Christian people, who know that they and their fiancé are radically fallen, Christian people who know that they and their prospective spouse are holistically sin-sick, Christian people who have thought about themselves and the challenges of married life, should be entering into marriage with a very different frame of mind. Not in denial, not pessimistically, not with fear. We enter marriage with our eyes open, but with assurance, nonetheless, because we know the purposes God has for us. He’s told us, “Behold, I am making all things new.” [Rev. 21:5] That’s our assurance. That’s our hope.
Now, a word about “hope.” The world uses that word in a completely opposite way to the biblical use of the word. In the world, we all tend to say things like: “I hope it doesn’t rain this afternoon.” By which we really mean something like: “I don’t want it to rain today, but I think it probably will.” Or we say, “I hope I do okay on this test.” By which we mean, “I didn’t study very much, so I’ll probably have a hard time with this test. But who knows?” In other words, “hope” is a word we use when we don’t have much confidence.
For the biblical Christian, hope is something quite different. It is the future tense of faith. Just as we have assurance of God’s presence and work in our lives today, so hope means we have equal assurance, trust, faith, confidence for our lives in the future. Hope is the faith, the trust, and the assurance that God will work his redemption in our lives in the future just as he has done in the present and in the past. So, we need have no fear about the future.
God wants to redeem you. He wants to make you new. He wants to make every part of you, every area of your life, new. So, we marry with hope, with assurance that God will make all things new, with the knowledge that God will redeem us in our marriage and by means of our marriage. Our redemption is not a private matter. We are designed for relationship, and it is primarily in the context of relationships that God makes the idea of redemption into a concrete reality in our lives.
I want you to understand that. Marriage is a workshop within which God can work on all the areas of your life. Richard Baxter, an English Puritan, wrote this about marriage. “It is a mercy to have a faithful friend that loves you entirely . . . to whom you may open you mind and communicate your affairs . . . . And it is a mercy to have so near a friend to be a helper to your soul and . . . . to stir up in you the grace of God.”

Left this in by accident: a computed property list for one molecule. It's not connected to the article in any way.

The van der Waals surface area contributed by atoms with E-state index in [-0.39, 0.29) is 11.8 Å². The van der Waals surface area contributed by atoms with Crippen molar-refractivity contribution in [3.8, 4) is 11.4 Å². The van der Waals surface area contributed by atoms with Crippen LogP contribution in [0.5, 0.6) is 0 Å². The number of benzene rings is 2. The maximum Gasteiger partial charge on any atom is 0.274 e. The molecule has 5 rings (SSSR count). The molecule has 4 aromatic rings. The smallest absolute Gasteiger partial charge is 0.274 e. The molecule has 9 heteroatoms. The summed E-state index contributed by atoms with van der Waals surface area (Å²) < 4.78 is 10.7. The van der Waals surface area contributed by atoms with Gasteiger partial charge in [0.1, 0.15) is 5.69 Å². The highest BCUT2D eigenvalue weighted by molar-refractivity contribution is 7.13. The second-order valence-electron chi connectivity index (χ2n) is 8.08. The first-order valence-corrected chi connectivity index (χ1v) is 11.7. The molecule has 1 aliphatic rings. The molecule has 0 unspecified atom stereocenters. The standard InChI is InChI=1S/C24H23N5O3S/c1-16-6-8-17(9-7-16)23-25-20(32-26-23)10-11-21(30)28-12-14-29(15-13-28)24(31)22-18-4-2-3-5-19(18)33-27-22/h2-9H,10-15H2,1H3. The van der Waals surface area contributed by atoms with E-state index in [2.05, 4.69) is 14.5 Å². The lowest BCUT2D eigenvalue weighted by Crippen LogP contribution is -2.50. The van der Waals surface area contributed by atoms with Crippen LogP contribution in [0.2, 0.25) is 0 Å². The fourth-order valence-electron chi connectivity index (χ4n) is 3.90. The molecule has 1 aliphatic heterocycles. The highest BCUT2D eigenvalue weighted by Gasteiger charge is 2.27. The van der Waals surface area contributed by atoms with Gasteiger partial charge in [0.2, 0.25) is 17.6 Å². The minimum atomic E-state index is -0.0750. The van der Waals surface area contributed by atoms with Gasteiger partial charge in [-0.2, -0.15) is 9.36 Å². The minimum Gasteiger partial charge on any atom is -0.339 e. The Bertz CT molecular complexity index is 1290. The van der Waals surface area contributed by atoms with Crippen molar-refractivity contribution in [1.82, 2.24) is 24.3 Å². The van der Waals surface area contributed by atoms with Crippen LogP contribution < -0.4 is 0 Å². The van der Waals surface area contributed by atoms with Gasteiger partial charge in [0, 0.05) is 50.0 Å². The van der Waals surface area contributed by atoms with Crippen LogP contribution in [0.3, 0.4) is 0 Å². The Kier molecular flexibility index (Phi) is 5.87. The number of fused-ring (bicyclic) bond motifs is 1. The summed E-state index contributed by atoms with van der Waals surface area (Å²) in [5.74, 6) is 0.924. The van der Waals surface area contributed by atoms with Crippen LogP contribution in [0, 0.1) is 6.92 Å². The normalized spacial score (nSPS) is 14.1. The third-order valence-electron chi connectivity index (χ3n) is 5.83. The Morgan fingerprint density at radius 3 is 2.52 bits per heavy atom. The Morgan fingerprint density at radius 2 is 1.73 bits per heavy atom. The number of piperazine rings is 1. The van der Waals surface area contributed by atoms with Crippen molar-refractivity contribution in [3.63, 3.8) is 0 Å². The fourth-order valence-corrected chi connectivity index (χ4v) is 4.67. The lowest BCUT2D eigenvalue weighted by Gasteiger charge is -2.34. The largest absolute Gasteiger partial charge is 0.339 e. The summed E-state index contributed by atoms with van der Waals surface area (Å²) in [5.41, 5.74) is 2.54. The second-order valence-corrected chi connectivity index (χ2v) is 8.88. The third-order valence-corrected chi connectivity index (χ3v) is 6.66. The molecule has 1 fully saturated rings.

That’s why God says, “It is not good for human beings to be alone.” As St. Augustine has said, “We are made for God.” Following Scripture, I would add we are also made for each other. It’s with each other and through each other that God wants to make each of us new creatures. And that can be more especially true of marriage than of any other human relationship.
To married couples I say, God has granted you this calling – to be husband and wife, to enter into this wonderful workshop of redemption. In marriage, God will teach you the right, good, and holy way to be in relationship between yourselves and also with other people. In marriage, God can and will teach you the right, good, and holy way of economic and financial life. In marriage, God will redeem and refine your heart in every way. In marriage God will show you how to enjoy mutual pleasure and how to take delight in each other physically, which is his good and perfect gift to you.
Another Puritan preacher said this about married life. “All married persons must above all things love, respect, and cherish [God’s] grace in [each other]: ground your love not upon beauty, riches, . . . youth, or such failing foundations: but set it first in God and God’s grace, and it will take hold.” [Thomas Taylor].
You are about to enter the workshop of God who want to make you whole, complete, and new in Christ Jesus. Abandon yourselves to each other as you abandon yourselves to Jesus Christ, who is redeeming you.
©2013 Gary A. Chorpenning; all rights reserved.